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Discussion: The Problems with Witchcraft in Historical Fiction

This post is not meant to be a comprehensive history lesson, nor an appropriate reference. If you are a reader or writer of historical fiction and you want to know more about this topic, it’s imperative to do some research of your own. Look up Gerald Gardner and his creation of Wicca. Here is the “further reading” part of the Wicca Wikipedia article for sources and publications. Tumblr also has a thriving neo-pagan community with various blogs dedicated to collecting sources and disproving a lot of the issues I’ll discuss in this post.

To set the record straight, many books written in say the last twenty years that are historical fiction and fantasy based that focus on a “legacy” of witchcraft take their inspiration directly from Wicca. There are plenty of reasons–and good ones–for this. Wicca is a modern religion founded in the early twentieth century and there are a lot of branches of it that are practiced today. There are several prolific writers such as Scott Cunningham who publish widely on the rites and beliefs of Wiccans, including plenty of guides for beginner witches and Wiccans. These books are found at retail sellers and on Amazon with great ease, and are generally no more expensive than any other book. With the popularization of crystals, tarot, and other witchy items on Instagram and social media for the aesthetic, it’s pretty damn easy for a contemporary writer to piece together a convincing portrayal of Wicca or neo-pagan witchcraft.

The problems arise where historical fiction, or contemporary fiction that refers to a “historic legacy,” conflates Wicca with historical pagan practices. Once again, I must emphasize that Wicca was founded no earlier than 1921 and is largely considered to have officially been founded in 1954 with Gardner’s publication of his book on Wicca. Wicca and other neo-pagan offshoots do take inspiration from mythologies and historic pagan religions, however, a key part of Wicca is the discredited theory that there were ancient legacies of witchcraft based religions existing in Europe into the middle ages, and that many witch hunts were genuine attempts to stamp out pre-Christian pagan traditions. This belief in and of itself is problematic as it ignores the very real discriminatory and historically recorded motivations of various witch hunts and inquisitions. Many practicing Wiccans and neo-pagans today acknowledge this belief is based on a discredited theory and do not hold that belief, instead acknowledging and giving respect to the various groups–such as the Jewish people and Romani peoples–that were persecuted in these historic events.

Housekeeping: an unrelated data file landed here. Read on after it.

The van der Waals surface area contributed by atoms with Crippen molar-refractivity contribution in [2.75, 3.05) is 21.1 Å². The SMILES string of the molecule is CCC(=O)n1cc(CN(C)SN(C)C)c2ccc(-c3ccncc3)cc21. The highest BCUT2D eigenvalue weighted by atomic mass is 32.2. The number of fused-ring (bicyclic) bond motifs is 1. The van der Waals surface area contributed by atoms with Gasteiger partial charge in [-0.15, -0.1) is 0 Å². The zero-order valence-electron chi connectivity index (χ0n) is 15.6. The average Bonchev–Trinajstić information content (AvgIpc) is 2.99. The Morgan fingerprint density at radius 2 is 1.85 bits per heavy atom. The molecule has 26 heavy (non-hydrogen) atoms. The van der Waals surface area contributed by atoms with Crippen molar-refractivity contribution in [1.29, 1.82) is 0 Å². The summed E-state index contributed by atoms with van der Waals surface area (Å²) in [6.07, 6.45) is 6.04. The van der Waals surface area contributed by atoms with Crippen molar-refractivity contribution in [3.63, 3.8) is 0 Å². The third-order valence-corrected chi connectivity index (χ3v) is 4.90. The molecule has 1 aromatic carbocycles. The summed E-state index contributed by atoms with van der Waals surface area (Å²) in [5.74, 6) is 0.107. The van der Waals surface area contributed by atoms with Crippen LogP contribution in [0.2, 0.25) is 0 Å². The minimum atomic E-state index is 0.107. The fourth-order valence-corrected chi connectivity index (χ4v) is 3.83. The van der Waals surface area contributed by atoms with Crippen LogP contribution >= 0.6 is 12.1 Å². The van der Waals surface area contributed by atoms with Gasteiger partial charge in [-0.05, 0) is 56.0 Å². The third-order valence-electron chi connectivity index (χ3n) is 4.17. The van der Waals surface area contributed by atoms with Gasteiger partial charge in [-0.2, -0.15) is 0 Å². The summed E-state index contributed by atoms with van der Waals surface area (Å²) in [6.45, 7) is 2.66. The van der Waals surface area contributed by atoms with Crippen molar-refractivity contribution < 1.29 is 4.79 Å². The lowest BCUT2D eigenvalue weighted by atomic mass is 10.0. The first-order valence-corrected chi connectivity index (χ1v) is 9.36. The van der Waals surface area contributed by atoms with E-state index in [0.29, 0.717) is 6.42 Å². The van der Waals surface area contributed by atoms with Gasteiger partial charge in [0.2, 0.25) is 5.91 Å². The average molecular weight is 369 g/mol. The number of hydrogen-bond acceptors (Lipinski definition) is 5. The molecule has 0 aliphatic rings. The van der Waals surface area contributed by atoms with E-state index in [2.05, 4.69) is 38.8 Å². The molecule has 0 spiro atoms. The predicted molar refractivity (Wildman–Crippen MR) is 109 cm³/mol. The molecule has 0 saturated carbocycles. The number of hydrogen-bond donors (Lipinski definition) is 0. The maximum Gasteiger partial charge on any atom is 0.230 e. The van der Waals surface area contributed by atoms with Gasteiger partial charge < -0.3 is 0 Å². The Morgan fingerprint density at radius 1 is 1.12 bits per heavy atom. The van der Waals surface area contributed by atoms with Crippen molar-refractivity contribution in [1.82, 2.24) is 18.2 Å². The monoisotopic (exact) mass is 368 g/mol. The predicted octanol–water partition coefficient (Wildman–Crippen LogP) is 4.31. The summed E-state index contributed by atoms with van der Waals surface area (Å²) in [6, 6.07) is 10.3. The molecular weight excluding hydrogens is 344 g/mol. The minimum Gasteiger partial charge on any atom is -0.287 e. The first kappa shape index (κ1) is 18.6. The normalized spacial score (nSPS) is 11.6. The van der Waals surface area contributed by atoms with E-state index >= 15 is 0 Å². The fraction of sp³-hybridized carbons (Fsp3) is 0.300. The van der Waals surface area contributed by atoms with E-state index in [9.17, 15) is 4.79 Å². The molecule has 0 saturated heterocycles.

What’s more, if an author only does research into Wicca and neo-paganism on the surface, borrowing rituals word for word from certain popular texts and dancing around the vague mythology of “the mother goddess,” the author might accidentally dip into another pitfall: cultural appropriation. Wicca and neo-pagan traditions regularly borrow from or follow other traditions, of which there are generally two kinds. There are open traditions, ones that regularly welcome newcomers and have resources for the basics. Open traditions thrive on a diverse neo-pagan community and encourage their practitioners to experiment and make their practice their own. A lot of solitary practitioners largely work with open traditions, as they can be learned about from books and online sources. Closed traditions are entirely different. A closed tradition is one that is initiation based, generally a cultural religion, and includes many still-practiced religions. Closed traditions may have invitation experiences, such as public events where anyone is welcome to attend but not participate, or have educational materials meant to spread awareness but not serve as an initiation. Unfortunately, due to the nature of solitary practice of Wicca and neo-paganism, there are a lot of practitioners who interpret the existence of these educational materials as invitations. They engage in cultural appropriation, using what they find as the basis for their own rites and rituals, and often spreading misinformation about their practice.